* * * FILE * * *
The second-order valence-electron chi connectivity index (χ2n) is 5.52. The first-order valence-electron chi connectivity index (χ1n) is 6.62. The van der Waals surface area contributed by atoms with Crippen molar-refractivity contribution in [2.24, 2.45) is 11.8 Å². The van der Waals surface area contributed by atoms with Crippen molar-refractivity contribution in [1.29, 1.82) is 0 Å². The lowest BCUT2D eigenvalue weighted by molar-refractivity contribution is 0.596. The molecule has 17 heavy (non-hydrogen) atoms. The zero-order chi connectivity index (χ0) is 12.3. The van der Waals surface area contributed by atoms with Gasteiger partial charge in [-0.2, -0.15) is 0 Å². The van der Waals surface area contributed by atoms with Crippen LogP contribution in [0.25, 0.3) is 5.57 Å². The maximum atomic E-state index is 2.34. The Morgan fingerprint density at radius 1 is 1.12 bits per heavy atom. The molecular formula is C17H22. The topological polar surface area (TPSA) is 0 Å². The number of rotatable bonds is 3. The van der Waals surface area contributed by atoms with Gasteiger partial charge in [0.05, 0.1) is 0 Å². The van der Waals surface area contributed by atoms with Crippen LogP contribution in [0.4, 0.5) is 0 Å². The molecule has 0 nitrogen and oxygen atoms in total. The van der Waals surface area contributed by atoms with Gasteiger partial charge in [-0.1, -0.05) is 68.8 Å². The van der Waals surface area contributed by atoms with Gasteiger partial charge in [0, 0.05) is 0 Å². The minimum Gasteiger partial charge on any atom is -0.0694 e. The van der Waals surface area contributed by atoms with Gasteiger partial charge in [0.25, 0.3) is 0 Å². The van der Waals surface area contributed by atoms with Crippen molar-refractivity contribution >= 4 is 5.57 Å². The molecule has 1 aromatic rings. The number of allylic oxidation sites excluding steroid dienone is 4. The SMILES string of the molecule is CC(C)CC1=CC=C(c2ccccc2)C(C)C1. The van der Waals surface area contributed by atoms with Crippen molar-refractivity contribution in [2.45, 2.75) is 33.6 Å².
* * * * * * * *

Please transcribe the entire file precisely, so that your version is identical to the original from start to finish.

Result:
The second-order valence-electron chi connectivity index (χ2n) is 5.52. The first-order valence-electron chi connectivity index (χ1n) is 6.62. The van der Waals surface area contributed by atoms with Crippen molar-refractivity contribution in [2.24, 2.45) is 11.8 Å². The van der Waals surface area contributed by atoms with Crippen molar-refractivity contribution in [1.29, 1.82) is 0 Å². The lowest BCUT2D eigenvalue weighted by molar-refractivity contribution is 0.596. The molecule has 17 heavy (non-hydrogen) atoms. The zero-order chi connectivity index (χ0) is 12.3. The van der Waals surface area contributed by atoms with Gasteiger partial charge in [-0.2, -0.15) is 0 Å². The van der Waals surface area contributed by atoms with Crippen LogP contribution in [0.25, 0.3) is 5.57 Å². The maximum atomic E-state index is 2.34. The Morgan fingerprint density at radius 1 is 1.12 bits per heavy atom. The molecular formula is C17H22. The topological polar surface area (TPSA) is 0 Å². The number of rotatable bonds is 3. The van der Waals surface area contributed by atoms with Gasteiger partial charge in [0.05, 0.1) is 0 Å². The van der Waals surface area contributed by atoms with Crippen LogP contribution in [0.4, 0.5) is 0 Å². The molecule has 0 nitrogen and oxygen atoms in total. The van der Waals surface area contributed by atoms with Gasteiger partial charge in [-0.1, -0.05) is 68.8 Å². The van der Waals surface area contributed by atoms with Gasteiger partial charge in [0, 0.05) is 0 Å². The minimum Gasteiger partial charge on any atom is -0.0694 e. The van der Waals surface area contributed by atoms with Gasteiger partial charge in [0.25, 0.3) is 0 Å². The van der Waals surface area contributed by atoms with Crippen molar-refractivity contribution >= 4 is 5.57 Å². The molecule has 1 aromatic rings. The number of allylic oxidation sites excluding steroid dienone is 4. The SMILES string of the molecule is CC(C)CC1=CC=C(c2ccccc2)C(C)C1. The van der Waals surface area contributed by atoms with Crippen molar-refractivity contribution in [2.45, 2.75) is 33.6 Å².